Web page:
At one point Henri of Navarre had been excluded from the succession.
Catherine de’ Medici (spouse of King Henri II) had ensured her regency of the nine-year-old King Charles IX in 1560 only by making a deal with Antoine of Bourbon, who many considered had the right, as First Prince of the Blood, to be the regent.
Catherine de’ Medici, Queen of France
In a kingdom that the Salic Law excluded women from succession to the throne, Catherine had overcome prejudice against government by a woman and been elected governor (gouvernante) of France with sweeping powers. However, she accepted that none of her three daughters would ever inherit the French throne. By 1572, only two of her sons remained alive, she brokered a marriage between her daughter Margaret and Henry, who that year became King Henry III of Navarre after the death of his mother, Jeanne d’Albret while she was buying clothes for the wedding in Paris. The marriage was intended to unite the interests of the house of Valois with the house of Bourbon.
Henri of Navarre always emphasised the significance of his blood, rather than religion, when he challenged the Guise-led Catholic League. After the League forced Henry III to sign the Treaty of Nemours, which excluded Navarre from the succession, in July 1585, the latter issued a manifesto condemning the pact as:
A peace made with foreigners at the expense of the princes of the blood; with the House of Lorraine at the expense of the House of France; with rebels at the expense of obedient subjects; with agitators at the expense of those who have brought peace by every means within their power…. I intend to oppose it with all my heart, and to this end to rally around me… all true Frenchmen without regard to religion, since this time it is a question of the defence of the state against the usurpation of foreigners.
The pull of such propaganda remained so potent that even after 25 years of civil war, “many good Catholics flooded to his standard”.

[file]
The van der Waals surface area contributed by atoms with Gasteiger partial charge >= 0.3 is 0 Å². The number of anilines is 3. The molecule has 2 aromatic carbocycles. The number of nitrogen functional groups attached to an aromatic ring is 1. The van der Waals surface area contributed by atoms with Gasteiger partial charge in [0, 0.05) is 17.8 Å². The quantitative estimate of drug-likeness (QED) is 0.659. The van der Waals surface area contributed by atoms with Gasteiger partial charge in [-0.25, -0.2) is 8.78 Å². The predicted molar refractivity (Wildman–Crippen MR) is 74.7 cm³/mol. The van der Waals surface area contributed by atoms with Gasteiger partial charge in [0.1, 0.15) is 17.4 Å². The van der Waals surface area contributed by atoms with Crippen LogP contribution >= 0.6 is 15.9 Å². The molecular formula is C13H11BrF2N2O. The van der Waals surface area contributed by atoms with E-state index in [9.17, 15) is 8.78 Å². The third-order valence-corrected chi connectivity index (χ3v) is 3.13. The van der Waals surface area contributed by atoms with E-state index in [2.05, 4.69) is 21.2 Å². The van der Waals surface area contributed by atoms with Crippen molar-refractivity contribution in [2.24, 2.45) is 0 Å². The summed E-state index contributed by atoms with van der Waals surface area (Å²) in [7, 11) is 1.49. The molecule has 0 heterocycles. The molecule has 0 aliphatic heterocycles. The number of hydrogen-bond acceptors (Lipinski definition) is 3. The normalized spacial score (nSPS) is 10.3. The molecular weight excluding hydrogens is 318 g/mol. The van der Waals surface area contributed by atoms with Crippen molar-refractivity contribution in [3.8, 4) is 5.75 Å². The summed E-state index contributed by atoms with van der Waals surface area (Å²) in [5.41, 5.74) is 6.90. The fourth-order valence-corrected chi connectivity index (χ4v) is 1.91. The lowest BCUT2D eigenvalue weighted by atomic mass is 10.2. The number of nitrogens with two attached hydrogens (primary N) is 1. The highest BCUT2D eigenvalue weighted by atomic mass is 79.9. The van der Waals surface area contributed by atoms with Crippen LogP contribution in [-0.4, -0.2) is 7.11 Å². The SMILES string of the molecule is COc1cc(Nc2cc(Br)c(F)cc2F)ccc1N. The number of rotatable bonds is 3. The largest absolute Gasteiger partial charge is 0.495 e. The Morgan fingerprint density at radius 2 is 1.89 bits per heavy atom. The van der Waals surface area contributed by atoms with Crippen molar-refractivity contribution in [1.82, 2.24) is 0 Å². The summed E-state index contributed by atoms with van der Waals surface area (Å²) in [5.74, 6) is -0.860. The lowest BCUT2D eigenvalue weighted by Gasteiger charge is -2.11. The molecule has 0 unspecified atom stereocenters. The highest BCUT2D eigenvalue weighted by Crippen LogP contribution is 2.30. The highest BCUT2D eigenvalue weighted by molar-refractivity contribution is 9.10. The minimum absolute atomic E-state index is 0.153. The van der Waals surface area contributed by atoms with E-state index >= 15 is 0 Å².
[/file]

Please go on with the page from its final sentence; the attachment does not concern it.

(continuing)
Henri of Navarre’s pedigree gave him a special place of honour in the French nobility since all scions of the Bourbon line were acknowledged as the princes of the blood. As Head of the House of Bourbon, Henri was officially the First Prince of the Blood, the first nobleman of the kingdom.
At the death of Henri III, Henri of Navarre became Henri IV of France and Navarre. He was the legitimate successor designated by the Salic law, but his authority was rejected by most of Catholic France. Next in line to Henri in the throne of France was his elderly uncle Charles, Cardinal de Bourbon. The cardinal had been detained by Henri III for having been the royal candidate of the Catholic League and Spain.
Charles, Cardinal de Bourbon
The Parlement of Paris proclaimed the Cardinal de Bourbon as King Charles X of France in 1589. But despite their similar names, the French Parlement is not an equivalent of the British Parliament, which had the power to choose the king and regulate the succession. The French Parlement is a court of justice, not a sovereign legislative body.
Events favored the cause of Henri IV. He won brilliant victories at Arques and Ivry. In 1591, the Cardinal de Bourbon died. The heir presumptive of Henri IV was now the infant Henri, Prince of Condé (1588–1646) son of a Protestant prince. The remaining Bourbons supported the claim of their chief. The Catholic League were left without a plausible successor to the throne. Henri converted to Catholicism in 1593, and was anointed at Chartres the next year.
The proclamation of Charles, Cardinal de Bourbon, as King Charles X, went against the principle of primogeniture, and was therefore void. By the principle of continuity of the crown, the reign of Henri IV is dated from 1589, immediately after the death of his predecessor, and not from 1594, when he was crowned, or in 1593, when he became a Catholic. Contrary to the interpretation of the League, the late conversion of the “relapsed heretic” Henri IV was not enough to exclude him from the succession.
Henri IV, King of France and Navarre
Arrêt Lemaistre emphasized the fulfillment of all the principles of royal succession prior to the recognition of a king:
* Masculinity could be fulfilled by any male;
* Male collaterality could only be fulfilled by an agnate of the royal line;
* Primogeniture could only be fulfilled by one person, the head of the royal line;
* Inalienability meant that no member of the royal line can be deprived of his position, since it would break the order of primogeniture;
* Catholicity can be fulfilled by any Catholic.
Hence, at any point in time only one person has the potential of fulfilling all the conditions of French kingship — the chief of the Capetian dynasty. His non-fulfillment of the only remaining condition, Catholicism, will not necessarily exclude him, such being contrary to the inalienability principle. By not being a Catholic, what he actually does is to delay the full acquisition of his royal powers, which would be exercised by other persons, as happened during the Protestantism of Henri IV (1589-1593).